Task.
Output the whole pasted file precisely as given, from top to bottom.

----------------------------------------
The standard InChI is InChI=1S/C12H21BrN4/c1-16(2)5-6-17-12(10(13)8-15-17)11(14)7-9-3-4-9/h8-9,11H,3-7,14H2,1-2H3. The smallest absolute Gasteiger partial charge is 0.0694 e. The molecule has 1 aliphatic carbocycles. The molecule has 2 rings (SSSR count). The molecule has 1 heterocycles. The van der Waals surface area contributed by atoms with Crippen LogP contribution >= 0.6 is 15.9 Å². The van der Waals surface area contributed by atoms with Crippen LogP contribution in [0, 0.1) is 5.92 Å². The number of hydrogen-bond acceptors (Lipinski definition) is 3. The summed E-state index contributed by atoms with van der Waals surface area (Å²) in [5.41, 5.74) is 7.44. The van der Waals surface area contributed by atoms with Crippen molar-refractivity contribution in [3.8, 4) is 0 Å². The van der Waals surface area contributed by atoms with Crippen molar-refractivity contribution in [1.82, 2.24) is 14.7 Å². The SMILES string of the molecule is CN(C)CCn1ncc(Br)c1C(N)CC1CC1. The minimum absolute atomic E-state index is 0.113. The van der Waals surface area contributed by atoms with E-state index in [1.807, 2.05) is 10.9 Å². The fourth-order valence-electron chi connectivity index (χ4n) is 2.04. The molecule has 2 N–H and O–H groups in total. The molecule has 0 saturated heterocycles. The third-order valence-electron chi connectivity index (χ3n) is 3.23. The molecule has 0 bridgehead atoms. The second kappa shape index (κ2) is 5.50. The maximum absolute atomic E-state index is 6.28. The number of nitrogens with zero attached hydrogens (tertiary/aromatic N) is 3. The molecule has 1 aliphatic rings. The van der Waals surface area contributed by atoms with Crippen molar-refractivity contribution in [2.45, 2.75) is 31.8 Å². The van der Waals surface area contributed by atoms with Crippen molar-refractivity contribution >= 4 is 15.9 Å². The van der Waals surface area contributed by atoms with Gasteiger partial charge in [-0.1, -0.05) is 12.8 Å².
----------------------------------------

The standard InChI is InChI=1S/C12H21BrN4/c1-16(2)5-6-17-12(10(13)8-15-17)11(14)7-9-3-4-9/h8-9,11H,3-7,14H2,1-2H3. The smallest absolute Gasteiger partial charge is 0.0694 e. The molecule has 1 aliphatic carbocycles. The molecule has 2 rings (SSSR count). The molecule has 1 heterocycles. The van der Waals surface area contributed by atoms with Crippen LogP contribution >= 0.6 is 15.9 Å². The van der Waals surface area contributed by atoms with Crippen LogP contribution in [0, 0.1) is 5.92 Å². The number of hydrogen-bond acceptors (Lipinski definition) is 3. The summed E-state index contributed by atoms with van der Waals surface area (Å²) in [5.41, 5.74) is 7.44. The van der Waals surface area contributed by atoms with Crippen molar-refractivity contribution in [3.8, 4) is 0 Å². The van der Waals surface area contributed by atoms with Crippen molar-refractivity contribution in [1.82, 2.24) is 14.7 Å². The SMILES string of the molecule is CN(C)CCn1ncc(Br)c1C(N)CC1CC1. The minimum absolute atomic E-state index is 0.113. The van der Waals surface area contributed by atoms with E-state index in [1.807, 2.05) is 10.9 Å². The fourth-order valence-electron chi connectivity index (χ4n) is 2.04. The molecule has 2 N–H and O–H groups in total. The molecule has 0 saturated heterocycles. The third-order valence-electron chi connectivity index (χ3n) is 3.23. The molecule has 0 bridgehead atoms. The second kappa shape index (κ2) is 5.50. The maximum absolute atomic E-state index is 6.28. The number of nitrogens with zero attached hydrogens (tertiary/aromatic N) is 3. The molecule has 1 aliphatic rings. The van der Waals surface area contributed by atoms with Crippen molar-refractivity contribution in [2.45, 2.75) is 31.8 Å². The van der Waals surface area contributed by atoms with Crippen molar-refractivity contribution >= 4 is 15.9 Å². The van der Waals surface area contributed by atoms with Gasteiger partial charge in [-0.1, -0.05) is 12.8 Å².